The 27-year-old’s contract is up at the end of the season, and Spurs clearly wished to offload him early rather than see him leave for nothing. However, the delay Marotta suggested is reportedly due to Spurs hoping to secure an attacking replacement. Reports state their talks for Real Sociedad striker Willian Jose have fallen flat, while Spurs have reached out to PSV about Steven Bergwjin and continue to hold interest in AC Milan striker Krzysztof Piatek.

Tottenham has also reportedly been in contact with Juventus, according to tabloid reports in England. It would cost Spurs around $33 million, a win for Juventus given they signed Can on a free transfer in the summer of 2018. The 26-year-old midfielder has yet to earn a consistent place on the Juve squad packed with midfielders, with just eight Serie A appearances this season.


Leicester City is in a fight for the top four, but the Foxes have come down to Earth a bit in Premier League play, having picked up just 10 points in their last eight matches. That could push Leicester to make a move for a January reinforcement, and they have been linked with young French midfielder  Ibrahima Diallo.

According to a report in France, Leicester City submitted a $17.6 million bid for the 20-year-old who plays for Ligue 1 club Brest. The former Monaco youth product has 18 appearances for the 13th placed side, playing 90-minute shifts in nearly all of those.

Unfortunately for Leicester City, the report states that Diallo is wary of a move too soon in his career, wanting to finish out the year. That’s still workable, with the possibility of a permanent deal to Leicester City in January followed by a loan back to Brest for the remainder of the season, if that placates the player.


Italian outlet Gazzetta dello Sport is confident that Everton will move forward with the pursuit of Inter midfielder Matias Vecino before the January deadline.

The Sunday edition of the publication claims that Inter received an offer for the 28-year-old Uruguayan who’s made 14 appearances for Inter this season but has recently been out of the squad the last few weeks. The report says he’s interested in a move to Everton, and therefore the Toffees have gone forwad with a bid.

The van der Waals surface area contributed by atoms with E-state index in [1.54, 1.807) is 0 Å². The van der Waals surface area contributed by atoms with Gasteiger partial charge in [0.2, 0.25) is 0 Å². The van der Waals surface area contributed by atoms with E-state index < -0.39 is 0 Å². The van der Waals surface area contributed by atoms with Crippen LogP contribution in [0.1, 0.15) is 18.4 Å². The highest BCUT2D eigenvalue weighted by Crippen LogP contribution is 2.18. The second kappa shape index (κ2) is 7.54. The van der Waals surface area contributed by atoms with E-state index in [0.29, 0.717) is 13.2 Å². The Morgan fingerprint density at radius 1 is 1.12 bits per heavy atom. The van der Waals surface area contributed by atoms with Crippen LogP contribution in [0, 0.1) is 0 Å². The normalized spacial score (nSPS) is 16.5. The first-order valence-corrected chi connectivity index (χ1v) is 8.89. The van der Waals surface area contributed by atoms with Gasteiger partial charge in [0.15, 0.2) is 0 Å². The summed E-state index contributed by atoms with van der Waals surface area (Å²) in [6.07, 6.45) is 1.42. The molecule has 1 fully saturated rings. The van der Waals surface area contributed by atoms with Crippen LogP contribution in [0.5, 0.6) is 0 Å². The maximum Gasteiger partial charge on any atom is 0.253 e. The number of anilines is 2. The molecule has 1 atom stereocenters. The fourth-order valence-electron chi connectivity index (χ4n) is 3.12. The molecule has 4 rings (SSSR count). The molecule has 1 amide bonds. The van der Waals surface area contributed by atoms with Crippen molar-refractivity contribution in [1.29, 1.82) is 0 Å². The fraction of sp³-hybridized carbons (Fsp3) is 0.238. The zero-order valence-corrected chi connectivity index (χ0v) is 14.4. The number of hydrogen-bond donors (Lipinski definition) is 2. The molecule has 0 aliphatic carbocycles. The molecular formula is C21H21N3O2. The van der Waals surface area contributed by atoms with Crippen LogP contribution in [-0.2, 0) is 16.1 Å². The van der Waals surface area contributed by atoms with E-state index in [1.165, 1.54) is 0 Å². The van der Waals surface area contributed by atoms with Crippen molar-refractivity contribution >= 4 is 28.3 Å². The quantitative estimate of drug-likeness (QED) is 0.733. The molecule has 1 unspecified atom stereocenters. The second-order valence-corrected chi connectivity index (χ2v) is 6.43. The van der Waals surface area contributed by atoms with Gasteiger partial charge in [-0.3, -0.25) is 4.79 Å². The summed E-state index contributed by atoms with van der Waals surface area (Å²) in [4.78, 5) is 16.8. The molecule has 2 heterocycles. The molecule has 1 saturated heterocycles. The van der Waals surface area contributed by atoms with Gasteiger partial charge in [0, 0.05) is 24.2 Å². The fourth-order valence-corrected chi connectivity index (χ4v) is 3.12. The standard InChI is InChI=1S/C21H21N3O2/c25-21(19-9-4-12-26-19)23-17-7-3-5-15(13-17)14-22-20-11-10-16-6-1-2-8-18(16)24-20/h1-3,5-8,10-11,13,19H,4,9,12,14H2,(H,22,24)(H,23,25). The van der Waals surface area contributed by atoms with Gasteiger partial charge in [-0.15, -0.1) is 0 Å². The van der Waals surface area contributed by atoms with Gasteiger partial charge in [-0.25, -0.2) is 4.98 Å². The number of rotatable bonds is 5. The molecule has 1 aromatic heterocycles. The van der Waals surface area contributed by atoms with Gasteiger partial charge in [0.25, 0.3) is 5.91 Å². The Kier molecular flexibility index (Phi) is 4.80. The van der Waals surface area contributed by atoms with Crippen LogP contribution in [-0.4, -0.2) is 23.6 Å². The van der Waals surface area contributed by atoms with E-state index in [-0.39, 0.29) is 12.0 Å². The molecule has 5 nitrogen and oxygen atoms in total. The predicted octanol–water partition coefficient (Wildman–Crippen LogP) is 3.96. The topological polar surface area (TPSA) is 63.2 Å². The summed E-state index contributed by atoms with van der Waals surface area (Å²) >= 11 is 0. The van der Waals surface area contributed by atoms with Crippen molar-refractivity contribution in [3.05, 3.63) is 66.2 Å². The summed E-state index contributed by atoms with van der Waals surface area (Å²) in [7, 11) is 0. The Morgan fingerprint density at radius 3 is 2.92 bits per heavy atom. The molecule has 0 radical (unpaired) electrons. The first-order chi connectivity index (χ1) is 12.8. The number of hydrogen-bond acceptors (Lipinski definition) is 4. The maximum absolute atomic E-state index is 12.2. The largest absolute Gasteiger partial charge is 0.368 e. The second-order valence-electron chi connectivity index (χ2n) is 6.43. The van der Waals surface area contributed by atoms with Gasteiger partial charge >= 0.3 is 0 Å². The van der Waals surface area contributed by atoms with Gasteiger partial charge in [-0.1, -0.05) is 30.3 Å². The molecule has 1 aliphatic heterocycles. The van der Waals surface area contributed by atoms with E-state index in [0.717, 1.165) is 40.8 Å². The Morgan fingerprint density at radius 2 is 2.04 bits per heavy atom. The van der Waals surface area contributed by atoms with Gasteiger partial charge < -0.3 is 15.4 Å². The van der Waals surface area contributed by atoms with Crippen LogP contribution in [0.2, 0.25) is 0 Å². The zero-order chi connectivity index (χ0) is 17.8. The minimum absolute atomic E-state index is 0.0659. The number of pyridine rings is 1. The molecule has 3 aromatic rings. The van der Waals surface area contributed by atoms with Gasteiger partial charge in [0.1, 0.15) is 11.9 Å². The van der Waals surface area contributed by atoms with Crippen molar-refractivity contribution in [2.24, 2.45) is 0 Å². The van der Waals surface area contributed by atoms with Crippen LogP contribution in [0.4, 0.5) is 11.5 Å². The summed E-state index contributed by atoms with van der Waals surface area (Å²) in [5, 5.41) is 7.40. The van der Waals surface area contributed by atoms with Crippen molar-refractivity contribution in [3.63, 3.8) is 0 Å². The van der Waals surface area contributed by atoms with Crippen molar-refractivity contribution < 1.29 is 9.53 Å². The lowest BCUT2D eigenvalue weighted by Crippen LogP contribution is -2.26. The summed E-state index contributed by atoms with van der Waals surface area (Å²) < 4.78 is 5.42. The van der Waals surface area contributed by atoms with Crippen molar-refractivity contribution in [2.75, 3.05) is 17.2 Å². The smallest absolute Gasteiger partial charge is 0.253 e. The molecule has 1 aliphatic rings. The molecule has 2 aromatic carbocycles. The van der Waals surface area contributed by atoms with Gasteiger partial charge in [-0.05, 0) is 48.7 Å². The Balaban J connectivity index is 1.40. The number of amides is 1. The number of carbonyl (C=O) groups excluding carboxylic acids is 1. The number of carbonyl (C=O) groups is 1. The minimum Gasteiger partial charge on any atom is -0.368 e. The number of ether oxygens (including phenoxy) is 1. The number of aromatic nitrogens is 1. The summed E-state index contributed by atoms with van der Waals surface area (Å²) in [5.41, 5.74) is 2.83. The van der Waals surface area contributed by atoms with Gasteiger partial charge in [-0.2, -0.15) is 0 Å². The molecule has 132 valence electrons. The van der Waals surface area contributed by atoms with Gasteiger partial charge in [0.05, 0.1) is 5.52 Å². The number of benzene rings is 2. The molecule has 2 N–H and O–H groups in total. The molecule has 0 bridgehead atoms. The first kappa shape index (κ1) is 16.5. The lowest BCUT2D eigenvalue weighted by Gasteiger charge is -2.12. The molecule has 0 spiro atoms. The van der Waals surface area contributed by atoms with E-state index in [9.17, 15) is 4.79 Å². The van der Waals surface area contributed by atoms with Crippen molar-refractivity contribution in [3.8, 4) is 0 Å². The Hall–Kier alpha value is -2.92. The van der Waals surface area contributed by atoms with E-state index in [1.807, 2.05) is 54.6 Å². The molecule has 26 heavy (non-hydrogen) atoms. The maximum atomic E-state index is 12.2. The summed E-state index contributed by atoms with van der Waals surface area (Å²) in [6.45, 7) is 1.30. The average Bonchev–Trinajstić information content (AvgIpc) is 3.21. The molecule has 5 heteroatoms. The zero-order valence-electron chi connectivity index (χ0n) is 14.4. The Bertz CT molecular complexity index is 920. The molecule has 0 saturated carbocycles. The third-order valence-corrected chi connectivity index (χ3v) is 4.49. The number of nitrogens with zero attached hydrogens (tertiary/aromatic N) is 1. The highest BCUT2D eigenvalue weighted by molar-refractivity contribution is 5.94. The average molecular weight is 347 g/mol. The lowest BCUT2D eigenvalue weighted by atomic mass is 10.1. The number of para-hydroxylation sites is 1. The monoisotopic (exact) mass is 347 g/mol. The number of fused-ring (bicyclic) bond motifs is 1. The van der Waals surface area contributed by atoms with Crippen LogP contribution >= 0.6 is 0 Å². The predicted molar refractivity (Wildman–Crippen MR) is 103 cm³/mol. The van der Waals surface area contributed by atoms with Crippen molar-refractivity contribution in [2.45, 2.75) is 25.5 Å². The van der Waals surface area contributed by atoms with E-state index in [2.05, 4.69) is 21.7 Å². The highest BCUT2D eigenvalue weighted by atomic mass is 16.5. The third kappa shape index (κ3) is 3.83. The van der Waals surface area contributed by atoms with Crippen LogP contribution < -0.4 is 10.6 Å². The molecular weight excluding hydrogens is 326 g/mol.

Manchester United drops Tranmere Rovers 6-0 in FA Cup

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Attacking drought for Manchester United? Not to worry, call on the defenders.

Harry Maguire, Diogo Dalot, and Phil Jones all scored brilliant first-half goals as Manchester United dropped League Two side Tranmere Rovers 6-0 to advance to the FA Cup fifth round. The Prenton Park pitch was in horrendous shape after heavy rain, but that didn’t stop Manchester United’s spectacular finishing in an offensive onslaught.

[ LIVE: Follow all the FA Cup scores here ]

Maguire was first up, picking out the opening goal on an absolute thunderbolt from outside the top of the box that weaved away from Tranmere goalkeeper Scott Davieson and tucked into the top-right corner. The goal is his first for Manchester United and first overall in nearly a year, last scoring for Leicester City on January 30 of last year against Liverpool in a 1-1 draw.

Dalot found the back of the net next, a fabulous run through the top-right corner of the box that finished with a mesmerizing backheel to get away from his defender, finally rifling a howitzer into the far right corner of the net. Jesse Lingard soon got on the scoresheet himself, delivering a curler off a Maguire run through the middle as he picked up his first Manchester United assist and helped the Red Devils go 3-0 up before the 20 minute mark.

Jones picked out a fabulous header off an Andreas Pereira cross, meeting the ball past the far post and seeing it soar majestically into the top-left corner. Anthony Martial made it 5-0 before halftime, delivering a curler from near where Maguire scored his. After the break, substitute Tahith Chong was brought down by Davieson in the box, allowing Mason Greenwood to score from the spot.